Bitcoin climbed above $34,000 for the first time on Sunday, extending a record-breaking rally in the volatile cryptocurrency that delivered a more than 300 per cent gain last year.
With trading in key financial markets yet to commence in 2021, bitcoin has resumed its dizzying ascent, rising more than 10 per cent in the first few days of January. By late afternoon in London on Sunday, it had given up some of its early gains to dip just below $33,000.
"Even the most bullish of bitcoin advocates could not have foreseen such a meteoric rise in price in such a short space of time," said Marcus Swanepoel, chief executive of Luno, a London-based cryptocurrency platform. History suggests a small pullback could follow, he added.
"But the pattern we've seen in the build up to this milestone — a consistent increase, rather than one sharp spike — sets bitcoin up extremely well for this year," Mr Swanepoel said. He added that "something approaching the $100,000 mark before the year's end" was possible.
The rally has fed concerns that bitcoin is set to repeat the events of three years ago, when a bull market dramatically collapsed. When the cryptocurrency set a record high in November, economist Nouriel Roubini called it a "pure speculative asset and bubble with no fundamental value".
But some analysts have pointed to an increase in corporate and institutional interest in bitcoin. Well-known investors such as Paul Tudor Jones and Stanley Druckenmiller have thrown their weight behind it, and crypto-focused hedge funds have outshone peers.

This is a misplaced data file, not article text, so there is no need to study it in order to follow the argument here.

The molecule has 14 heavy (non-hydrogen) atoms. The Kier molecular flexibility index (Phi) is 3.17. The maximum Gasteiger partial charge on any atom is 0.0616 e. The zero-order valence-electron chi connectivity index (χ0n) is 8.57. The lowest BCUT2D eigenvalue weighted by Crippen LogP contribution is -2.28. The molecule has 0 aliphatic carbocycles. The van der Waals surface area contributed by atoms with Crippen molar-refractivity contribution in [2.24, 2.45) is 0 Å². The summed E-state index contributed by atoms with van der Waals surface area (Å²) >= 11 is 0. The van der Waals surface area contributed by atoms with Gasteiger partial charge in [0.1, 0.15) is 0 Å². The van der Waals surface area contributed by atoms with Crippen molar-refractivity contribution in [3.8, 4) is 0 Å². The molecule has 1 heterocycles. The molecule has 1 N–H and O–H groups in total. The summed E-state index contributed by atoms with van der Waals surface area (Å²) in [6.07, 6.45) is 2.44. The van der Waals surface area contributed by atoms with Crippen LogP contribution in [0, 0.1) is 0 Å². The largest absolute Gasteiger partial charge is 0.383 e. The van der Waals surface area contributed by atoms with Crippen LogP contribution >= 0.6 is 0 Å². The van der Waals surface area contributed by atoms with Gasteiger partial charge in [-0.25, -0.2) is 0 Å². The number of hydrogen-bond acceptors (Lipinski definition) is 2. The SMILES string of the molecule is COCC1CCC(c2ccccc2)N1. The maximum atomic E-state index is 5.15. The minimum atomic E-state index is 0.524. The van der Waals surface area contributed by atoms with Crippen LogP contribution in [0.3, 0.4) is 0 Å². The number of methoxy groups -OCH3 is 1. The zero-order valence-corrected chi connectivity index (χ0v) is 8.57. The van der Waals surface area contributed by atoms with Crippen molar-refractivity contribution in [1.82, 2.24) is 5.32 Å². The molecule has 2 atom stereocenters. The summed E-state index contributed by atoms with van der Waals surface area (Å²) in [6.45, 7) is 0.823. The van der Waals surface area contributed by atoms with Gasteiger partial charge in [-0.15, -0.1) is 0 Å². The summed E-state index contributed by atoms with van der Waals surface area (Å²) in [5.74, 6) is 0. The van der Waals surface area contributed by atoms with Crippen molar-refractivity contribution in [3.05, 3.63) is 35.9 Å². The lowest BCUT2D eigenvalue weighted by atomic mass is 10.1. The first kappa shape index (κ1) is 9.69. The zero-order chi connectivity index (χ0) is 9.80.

The recent gains have far outpaced mainstream asset classes. Bitcoin rose 305 per cent last year, compared with the 16 per cent lift in Wall Street's blue-chip S&P 500 stock index, and gold's 25 per cent rally.
Marc Bernegger, a board member at digital asset manager and broker Crypto Finance, said he would not be surprised to see a "healthy" correction in bitcoin's price in the short term. But he is positive over the longer term, due to "massive demand from professional and non-speculative oriented investors".
Fundstrat analysts in late December said "the conditions remain in place for a continued rally", citing institutional demand and a clearer approach to the sector from US regulators, as well as the possibility that the latest fiscal stimulus package agreed by Congress could fuel demand from retail investors.
Bitcoin's rally has been helped by signs that the cryptocurrency is becoming more integrated into the financial system. In October, PayPal said US customers would be given the option of holding bitcoin in their digital wallets. In December, crypto exchange Coinbase filed with regulators to go public.